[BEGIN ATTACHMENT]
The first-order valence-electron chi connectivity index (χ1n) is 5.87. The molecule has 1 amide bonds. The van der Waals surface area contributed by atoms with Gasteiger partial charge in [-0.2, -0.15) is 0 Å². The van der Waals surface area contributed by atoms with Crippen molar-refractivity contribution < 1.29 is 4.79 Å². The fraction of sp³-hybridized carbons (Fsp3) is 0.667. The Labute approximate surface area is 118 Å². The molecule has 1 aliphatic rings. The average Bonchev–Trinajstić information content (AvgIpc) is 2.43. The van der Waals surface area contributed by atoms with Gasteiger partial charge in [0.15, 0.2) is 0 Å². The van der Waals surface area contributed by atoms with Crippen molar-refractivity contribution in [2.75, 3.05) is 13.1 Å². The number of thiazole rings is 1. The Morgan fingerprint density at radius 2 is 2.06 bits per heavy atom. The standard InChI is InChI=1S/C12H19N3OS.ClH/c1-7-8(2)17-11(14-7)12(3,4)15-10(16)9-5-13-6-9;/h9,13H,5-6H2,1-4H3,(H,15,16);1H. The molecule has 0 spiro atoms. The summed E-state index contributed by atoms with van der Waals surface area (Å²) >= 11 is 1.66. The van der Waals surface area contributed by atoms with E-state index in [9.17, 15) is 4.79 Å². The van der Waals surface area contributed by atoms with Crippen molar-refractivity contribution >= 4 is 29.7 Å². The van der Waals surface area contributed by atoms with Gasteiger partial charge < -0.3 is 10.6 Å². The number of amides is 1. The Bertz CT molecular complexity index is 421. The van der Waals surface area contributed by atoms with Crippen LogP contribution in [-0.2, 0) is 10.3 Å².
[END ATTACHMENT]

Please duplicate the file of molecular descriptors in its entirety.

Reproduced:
The first-order valence-electron chi connectivity index (χ1n) is 5.87. The molecule has 1 amide bonds. The van der Waals surface area contributed by atoms with Gasteiger partial charge in [-0.2, -0.15) is 0 Å². The van der Waals surface area contributed by atoms with Crippen molar-refractivity contribution < 1.29 is 4.79 Å². The fraction of sp³-hybridized carbons (Fsp3) is 0.667. The Labute approximate surface area is 118 Å². The molecule has 1 aliphatic rings. The average Bonchev–Trinajstić information content (AvgIpc) is 2.43. The van der Waals surface area contributed by atoms with Gasteiger partial charge in [0.15, 0.2) is 0 Å². The van der Waals surface area contributed by atoms with Crippen molar-refractivity contribution in [2.75, 3.05) is 13.1 Å². The number of thiazole rings is 1. The Morgan fingerprint density at radius 2 is 2.06 bits per heavy atom. The standard InChI is InChI=1S/C12H19N3OS.ClH/c1-7-8(2)17-11(14-7)12(3,4)15-10(16)9-5-13-6-9;/h9,13H,5-6H2,1-4H3,(H,15,16);1H. The molecule has 0 spiro atoms. The summed E-state index contributed by atoms with van der Waals surface area (Å²) >= 11 is 1.66. The van der Waals surface area contributed by atoms with E-state index in [9.17, 15) is 4.79 Å². The van der Waals surface area contributed by atoms with Crippen molar-refractivity contribution >= 4 is 29.7 Å². The van der Waals surface area contributed by atoms with Gasteiger partial charge < -0.3 is 10.6 Å². The number of amides is 1. The Bertz CT molecular complexity index is 421. The van der Waals surface area contributed by atoms with Crippen LogP contribution in [-0.2, 0) is 10.3 Å².